Pummeled by the one-two punch of state budget cuts and congressional redistricting, Maryland's body politic is checking its pulse to see if full recovery is near -- or even likely.
Almost every recognizable name in Annapolis wound up connected with some form of political pettiness during the special legislative session that ended last month.
Lawmakers say public outrage -- vented against them through phone calls, letters and radio talk shows -- reached an uncomfortable high a few weeks ago.
"We were not seen as comporting ourselves well," acknowledges Del. Charles J. Ryan, D-Prince George's, who chairs the House ** Appropriations Committee.
Since then, a few lawmakers have reported with sheepish optimism that some constituents appear to have survived the first six stages of the grieving process.
Outbreaks of anger and denial provoked by budget cuts and new congressional boundary lines have passed, and the acceptance stage -- where reality sinks in -- should be next. But another deep round of budget cuts is due within a month, and the high dudgeon brought on by the budget cleaver will begin anew.
Lawmakers, who have been invited into the governor's charnel house where budget decisions are made, are apt to be re-entered into the public's bad books once more.
When it's over, will there be any winners?
One unlikely beneficiary already may have gained stature at the end of the special session, if only because everyone else looked so bad.
The irony is that Lt. Gov. Melvin A. Steinberg, who strolled away from the special session virtually unbloodied, probably would have been another victim of the political carnage had he been allowed to do what he wanted -- wade neck deep into budget decisions and redistricting.
Last May, when Gov. William Donald Schaefer was pondering appointments to his redistricting advisory panel, Steinberg volunteered to represent the administration.
Schaefer declined Steinberg's offer.
The governor, who loathes disloyalty, was still seething over Steinberg's public disagreement with the governor's proposed $800 million Linowes tax package. It is widely believed that he declined the offer because he didn't want to give his second-in-command any high-profile tasks. He also has removed Steinberg from other visible posts.
Steinberg wants to be governor. Schaefer, prohibited by law from seeking a third term, is not doing anything to boost Steinberg's chances.
When it came time to lop $450 million from the state budget, Steinberg was waiting in the wings for his boss to ask his advice on how to do it.
Once again, Schaefer left Steinberg in deep freeze. He told Stein
berg to review the state's roster of ubiquitous task forces -- political busy work -- and turned his own attention to the two issues that would later rock the state's fiscal and political foundations.
So no one had Steinberg in mind when the governor's proposed budget cuts sent thousands of outraged protesters to the State House.
But there was Steinberg, in full view of the TV cameras, telling threatened state troopers that if he had his way, they might not be faced with losing their jobs.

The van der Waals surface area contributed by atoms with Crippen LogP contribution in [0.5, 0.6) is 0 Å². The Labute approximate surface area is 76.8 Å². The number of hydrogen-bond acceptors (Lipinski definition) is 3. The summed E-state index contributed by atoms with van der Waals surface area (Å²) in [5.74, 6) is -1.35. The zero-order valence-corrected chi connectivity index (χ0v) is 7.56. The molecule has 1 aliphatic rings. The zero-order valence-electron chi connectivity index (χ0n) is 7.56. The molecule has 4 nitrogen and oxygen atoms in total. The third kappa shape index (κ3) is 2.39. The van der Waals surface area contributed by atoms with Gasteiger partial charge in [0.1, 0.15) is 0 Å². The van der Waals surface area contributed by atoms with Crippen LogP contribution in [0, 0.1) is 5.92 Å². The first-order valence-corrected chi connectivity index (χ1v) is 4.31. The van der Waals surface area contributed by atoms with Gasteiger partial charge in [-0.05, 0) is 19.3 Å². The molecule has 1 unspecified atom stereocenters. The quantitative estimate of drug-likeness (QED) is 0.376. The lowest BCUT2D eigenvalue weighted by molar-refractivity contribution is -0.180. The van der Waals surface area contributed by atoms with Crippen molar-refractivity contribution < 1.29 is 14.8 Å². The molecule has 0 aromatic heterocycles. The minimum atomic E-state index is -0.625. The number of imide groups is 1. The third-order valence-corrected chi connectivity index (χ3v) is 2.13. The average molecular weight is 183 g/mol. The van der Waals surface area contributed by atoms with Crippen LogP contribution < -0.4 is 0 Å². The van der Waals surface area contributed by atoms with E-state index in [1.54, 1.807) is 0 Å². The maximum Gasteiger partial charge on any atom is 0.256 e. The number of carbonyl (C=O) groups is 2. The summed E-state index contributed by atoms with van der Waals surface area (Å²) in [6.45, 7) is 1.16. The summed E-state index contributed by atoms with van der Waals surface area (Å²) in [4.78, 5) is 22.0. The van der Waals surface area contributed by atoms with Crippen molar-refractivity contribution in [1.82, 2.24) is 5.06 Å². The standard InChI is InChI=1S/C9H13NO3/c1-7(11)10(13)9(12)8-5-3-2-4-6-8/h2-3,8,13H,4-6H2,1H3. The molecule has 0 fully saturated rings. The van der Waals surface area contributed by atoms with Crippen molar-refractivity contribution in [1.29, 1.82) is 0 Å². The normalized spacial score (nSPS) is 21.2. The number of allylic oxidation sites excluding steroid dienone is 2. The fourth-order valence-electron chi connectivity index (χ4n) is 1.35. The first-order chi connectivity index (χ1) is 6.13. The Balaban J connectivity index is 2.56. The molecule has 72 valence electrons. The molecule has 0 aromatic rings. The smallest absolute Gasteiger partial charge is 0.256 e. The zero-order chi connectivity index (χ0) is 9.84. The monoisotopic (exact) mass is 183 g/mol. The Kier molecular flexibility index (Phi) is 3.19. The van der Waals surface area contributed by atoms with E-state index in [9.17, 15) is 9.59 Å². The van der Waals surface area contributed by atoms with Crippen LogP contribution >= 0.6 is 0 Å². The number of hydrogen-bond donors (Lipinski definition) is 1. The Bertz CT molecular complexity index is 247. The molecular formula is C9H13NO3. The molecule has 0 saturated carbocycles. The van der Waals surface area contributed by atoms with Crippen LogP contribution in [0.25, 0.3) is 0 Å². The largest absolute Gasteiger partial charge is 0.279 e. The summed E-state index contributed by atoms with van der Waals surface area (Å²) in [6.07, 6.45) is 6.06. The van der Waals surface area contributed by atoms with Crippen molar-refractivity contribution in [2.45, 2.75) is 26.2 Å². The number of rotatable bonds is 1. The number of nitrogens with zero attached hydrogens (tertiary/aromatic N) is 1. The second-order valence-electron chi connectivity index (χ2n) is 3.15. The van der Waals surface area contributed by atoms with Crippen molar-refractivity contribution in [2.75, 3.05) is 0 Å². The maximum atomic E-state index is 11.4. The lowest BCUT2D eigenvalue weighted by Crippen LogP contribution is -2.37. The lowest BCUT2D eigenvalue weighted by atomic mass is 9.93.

When Maryland's Senate and House leaders wrangled for weeks over new congressional boundaries, General Assembly veterans say they missed Steinberg's legendary back room peacemaking abilities. But no one blamed him for not being there, or for the unpopularity of any particular plan.
So when critics of budget and redistricting plans looked for targets of opportunity, they aimed at nearly everyone but the lieutenant governor, including those who rank as Steinberg's top potential competitors in 1994.
For example, Anne Arundel County Executive Robert R. Neall, a savvy GOP veteran whose name tops the roster of many Republicans hoping to take over the State House in 1994, was left grappling with an $8 million budget problem passed on to him by the state. Forcing county workers to take either pay cuts or layoffs, Neall wound up on a lot of hit lists.
Prince George's County Executive Parris Glendening, struggling with $28 million in state aid cuts, has been calling for more taxes. That's unlikely to endear the Democratic contender to the public.
As a result, in some circles Steinberg is seen as a man of cool-headed reason. And he didn't even have to rise above the fray to do it. He merely had to watch as others slipped.
Another view has it that Steinberg is no longer a player in Annapolis, that his sideline role during the tumultuous weeks past only illustrates his lack of influence.
"Mickey's not a player," notes one Schaefer aide. "Institutionally, he has no role except what's given to him by the governor. Consequently, I think he's going to be more irrelevant as time goes on."
Maybe. But when a split in the state Democratic Party developed over the future of party chairman Nate Landow, what high state official came out on the winning side? Schaefer? Nope. He wanted Landow out. Top party members voted to keep Landow as chairman, but only after Steinberg -- a Landow supporter -- appealed to their sense of unity and composure.
When it comes time for voters to recall the names of those lawmakers who angered them this fall, Steinberg's won't be on the list.
For this reason, and because political fortunes can change overnight, Steinberg is expected to act swiftly to capitalize on his stature. He'll add more quiet breakfast fund- raisers to his agenda. And it will be no problem for him to accumulate the $100,000 war chest he wants as evidence that he's capable of raising money without really trying.
And all this because Schaefer wanted to keep Steinberg in the shadows.